Georgia Bulletin

The Newspaper of the Catholic Archdiocese of Atlanta

Photo by Cindy Connell Palmer
Archbishop Gregory, J. Hartmayer celebrated a Mass of Thanksgiving for the Claretian priests at Corpus Christi Church June 16. The Claretians are departing from service in the Atlanta Archdiocese this month.

Stone Mountain

A heartfelt goodbye to the Claretian Missionaries   

By ANDREW NELSON, Staff Writer | Published June 17, 2024

STONE MOUNTAIN—Believers at Corpus Christi Church are saying goodbye to the Claretian community, an international missionary religious order, which has shepherded the parish for more than 30 years.  

In a heartfelt message to the nearly 2,000 families of the parish, the pastor encouraged the people in the pews to trust in God through the changes.  

“Trust in the Divine Providence as we continue to say the prayer of serenity bearing in mind the mission is not ours. It belongs to God!” wrote Claretian Father Paschal Amagba.  

On June 16, the church officially commemorated the handover, calling it the “passing of the torch.” The new pastor begins on July 1, with archdiocesan priest Father José Luis Hernández Ayala appointed as the new spiritual leader.  

Parish council president Marlene Lee-Seaton is a long-time church member, worshipping at the church since 1995.  

The community is grieving “as we have grown to love these priests,” said the native of Jamaica. People have been going through a sense of loss since the news was shared in the spring. The first response was to begin to pray for God’s hand to guide what would unfold, she said.  

Corpus Christi Church parishioners process with flowers during the offertory at a Mass of Thanksgiving for the Claretian priests June 16. Photo by Cindy Connell Palmer

The worshipping community is a kaleidoscope of ethnic and cultural diversity and is one of the most multi-national in the archdiocese. From refugees living in nearby Clarkston to Spanish-speaking families, the pews are filled with people from more than 60 countries, according to the parish.  

It takes a unique spirit to ensure unity with so many cultures under one church roof, she said. The Claretians, as an international order, had priests “who understood the struggles of a lot of cultures,” she said.  

Lee-Seaton said she is saddened by the Claretians’ departure but hopeful the congregation will see an outpouring of creativity to move forward, especially to connect with a youth ministry.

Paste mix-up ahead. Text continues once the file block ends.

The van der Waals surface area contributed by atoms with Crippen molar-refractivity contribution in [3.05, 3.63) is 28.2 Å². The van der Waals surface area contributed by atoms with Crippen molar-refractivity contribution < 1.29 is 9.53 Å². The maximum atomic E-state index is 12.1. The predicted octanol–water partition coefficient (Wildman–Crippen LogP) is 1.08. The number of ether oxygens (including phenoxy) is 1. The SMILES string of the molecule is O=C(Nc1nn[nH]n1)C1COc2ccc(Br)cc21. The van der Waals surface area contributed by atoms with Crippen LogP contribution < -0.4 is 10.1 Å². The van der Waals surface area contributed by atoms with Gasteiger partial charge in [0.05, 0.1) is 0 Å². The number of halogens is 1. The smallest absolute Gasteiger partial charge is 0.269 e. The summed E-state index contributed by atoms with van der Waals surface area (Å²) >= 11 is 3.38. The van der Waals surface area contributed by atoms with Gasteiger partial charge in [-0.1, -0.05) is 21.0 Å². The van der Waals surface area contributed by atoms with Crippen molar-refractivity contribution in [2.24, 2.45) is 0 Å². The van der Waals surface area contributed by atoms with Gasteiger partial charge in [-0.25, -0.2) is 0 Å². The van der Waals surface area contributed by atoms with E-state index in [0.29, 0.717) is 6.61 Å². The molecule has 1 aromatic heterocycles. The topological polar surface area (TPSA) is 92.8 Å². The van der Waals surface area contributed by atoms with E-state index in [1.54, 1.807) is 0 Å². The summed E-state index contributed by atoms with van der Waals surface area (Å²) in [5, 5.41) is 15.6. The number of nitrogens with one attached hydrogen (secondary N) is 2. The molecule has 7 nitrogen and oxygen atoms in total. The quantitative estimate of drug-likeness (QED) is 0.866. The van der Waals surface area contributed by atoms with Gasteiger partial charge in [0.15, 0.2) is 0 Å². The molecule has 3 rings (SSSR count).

Claretians came to heal a hurting parish

The DeKalb County parish was dedicated in July 1971. Archdiocesan priests served it for the next decades as the church and religious education buildings were erected on the campus.  

In 1992, Claretian priests were appointed to administer the parish, which was reeling. Two priests who served at the parish during the 1980s were credibly accused of abusing young people. 

After nearly 30 years, the parish is in a good place—standing on its own and enriched by its diversity. There are some 1,800 registered families.  

Father Amagba, who arrived at the parish in 2015, shared the hard news with the congregation.  

The parish “has witnessed changes in the past. We have seen priests come and go. Nevertheless, changes and transitions of this magnitude come with fear and uncertainties for the unknown,” wrote Father Amagba in an open letter. He said the Claretian Missionaries “will remain ever grateful” for serving in the Atlanta Archdiocese.  

Reorganization of the Claretian Missionaries  

Father Paul Keller, the Claretian superior of the province of the United States and Canada, recalled reading a line capturing missionary life: “a missionary goes where they’re needed and not wanted and leaves when they’re wanted and not needed.”  

The move comes as the religious community, formally known as the Missionary Sons of the Immaculate Heart of Mary, has been re-organized in North America.  

The Claretian Missionaries, founded in 1849, has 88 members in the United States and Canada, with 50 priests and brothers active in ministry. It has some 3,000 members worldwide.   

“Leaving is painful. We think we’re doing it for the right reasons, but that doesn’t make it any less difficult when there’s a place you put your heart into it and you have a significant history and you’ve done good work,” said Father Keller.  

Father Paschal Amagba, CMF, at left, praises the work of fellow Claretian Father Gregory Kenny, center, who preceded him as pastor of Corpus Christi Church in Stone Mountain. The Claretians will be leaving Atlanta to serve elsewhere following a re-organization by the religious order. Photo by Cindy Connell Palmer

As part of the planning, Father Keller said the goal for the Claretian Missionaries is to focus on building larger communities of men and concentrating their ministries. This spring, the communities are withdrawing from three dioceses, Atlanta, Phoenix and Vancouver, Canada, while expanding in British Columbia.  

Archbishop Gregory J. Hartmayer, OFM Conv., thanked the Claretians when announcing the changes in priest assignments 

“We are grateful to Father Paschal Amagba, CMF; Father Malachy Osunwa, CMF, and Father Gregory Kenny, CMF, for their service in the Archdiocese of Atlanta,” he wrote. Father Osunwa is the associate pastor at the Stone Mountain parish, and Father Kenny is its pastor-emeritus. 

The archbishop celebrated a June 16 Mass of Thanksgiving for the priests at Corpus Christi. The parish community enjoyed a meal afterward.